Florida Hand Center trigger finger video details trigger finger treatment options

This trigger finger video answers patient questions about the condition known as trigger finger and offers some trigger finger treatment options.

Trigger finger is a condition that results from thickening of the tendon in your palm which affects your fingers or thumb. It can often be alleviated through a few different trigger finger treatment options, though sometimes finger surgery is necessary. This trigger finger video these possibilities in a little more depth.

The thickening of tendons results in pain and/or difficulty bending or straightening the finger or thumb. Trigger finger include locking or clicking, pain, and stiffness (or any combination of these.) Occasionally, there is an actual lump in the palm that moves when you bend the finger. Trigger finger can be worse with heavy use of the hand or sometimes in the morning.

The symptoms are often seen in people who use their hands and fingers extensively. Trigger fingeris commonly associated with diabetes, arthritis, and carpal tunnel syndrome. People may recall an injury to the hand, but usually there is no clear inciting event.

Trigger finger treatment options often begin with a cortisone injection into the area adjacent to the tendon. The application of ice several times a day after the injection is also an important part of trigger finger treatment. If the injection is not effective or the symptoms recur, trigger finger surgery may be recommended.

Trigger finger surgery is also known as “trigger finger release”. It is done through a small incision in the palm of your hand. The sheath around the tendon is opened up to enlarge the space of the tendon and the small incision is usually closed with only one small suture.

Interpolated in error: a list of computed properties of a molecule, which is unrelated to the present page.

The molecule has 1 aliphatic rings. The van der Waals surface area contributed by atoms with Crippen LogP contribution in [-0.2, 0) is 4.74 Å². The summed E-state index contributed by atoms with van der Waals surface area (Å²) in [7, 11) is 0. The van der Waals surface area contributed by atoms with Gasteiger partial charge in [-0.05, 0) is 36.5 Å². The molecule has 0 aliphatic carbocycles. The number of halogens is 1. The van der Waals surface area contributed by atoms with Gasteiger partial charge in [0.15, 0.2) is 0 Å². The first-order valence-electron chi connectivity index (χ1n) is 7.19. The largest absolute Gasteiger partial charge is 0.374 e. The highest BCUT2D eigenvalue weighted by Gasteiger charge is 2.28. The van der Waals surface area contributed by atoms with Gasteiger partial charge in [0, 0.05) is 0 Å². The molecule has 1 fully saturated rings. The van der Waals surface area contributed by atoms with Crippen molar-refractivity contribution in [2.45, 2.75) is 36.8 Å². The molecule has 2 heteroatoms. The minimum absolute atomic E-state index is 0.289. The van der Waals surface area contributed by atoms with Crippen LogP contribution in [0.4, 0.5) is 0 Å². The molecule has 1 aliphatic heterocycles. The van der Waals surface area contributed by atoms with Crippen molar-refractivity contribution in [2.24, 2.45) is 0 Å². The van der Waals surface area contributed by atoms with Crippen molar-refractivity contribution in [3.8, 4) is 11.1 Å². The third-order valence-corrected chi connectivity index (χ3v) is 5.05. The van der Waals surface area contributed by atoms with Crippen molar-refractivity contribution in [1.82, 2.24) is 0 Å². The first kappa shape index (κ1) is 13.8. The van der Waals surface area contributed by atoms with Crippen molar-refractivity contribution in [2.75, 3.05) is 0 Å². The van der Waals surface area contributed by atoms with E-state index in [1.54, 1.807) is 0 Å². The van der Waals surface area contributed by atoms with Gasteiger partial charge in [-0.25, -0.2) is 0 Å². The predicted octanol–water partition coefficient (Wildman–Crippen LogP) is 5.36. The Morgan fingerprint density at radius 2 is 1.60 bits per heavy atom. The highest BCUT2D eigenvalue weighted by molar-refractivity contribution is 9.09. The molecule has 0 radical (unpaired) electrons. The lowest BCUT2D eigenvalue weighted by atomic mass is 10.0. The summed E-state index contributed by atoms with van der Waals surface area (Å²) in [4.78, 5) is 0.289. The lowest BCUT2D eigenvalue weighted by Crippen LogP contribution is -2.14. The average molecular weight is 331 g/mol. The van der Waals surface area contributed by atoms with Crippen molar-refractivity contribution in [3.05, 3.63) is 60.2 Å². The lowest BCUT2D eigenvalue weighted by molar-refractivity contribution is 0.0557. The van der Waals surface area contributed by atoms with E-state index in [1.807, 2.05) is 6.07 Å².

Dr. Helgemo, who is shown in the trigger finger video, usually performs trigger finger procedures in the office. The safety and efficacy of the procedure itself are enhanced by performing the trigger finger release in the office under local anesthesia. In many cases, the results are immediately apparent – your finger clicks, and in a few minutes the clicking is gone. The time spent at the office is trivial compared with time spent when this is performed in the operating room. The cost of conducting this trigger finger treatment in the office is significantly less than when performed in the hospital, making it one of the most frequently chosen trigger finger treatment options.

Prescription pain medication is not needed. You will be able to wash your hand after two days; the incision should be covered with a fabric band-aid. Normal activities, except those that require forceful gripping, lifting, or repetition can be resumed immediately.

Complications with trigger finger surgery are very uncommon and include infection, scar tenderness, stiffness, and pain. Recurrence of the trigger is highly unlikely, but, like any surgical procedure, is possible.

For more information about trigger finger treatment options, click on the trigger finger video.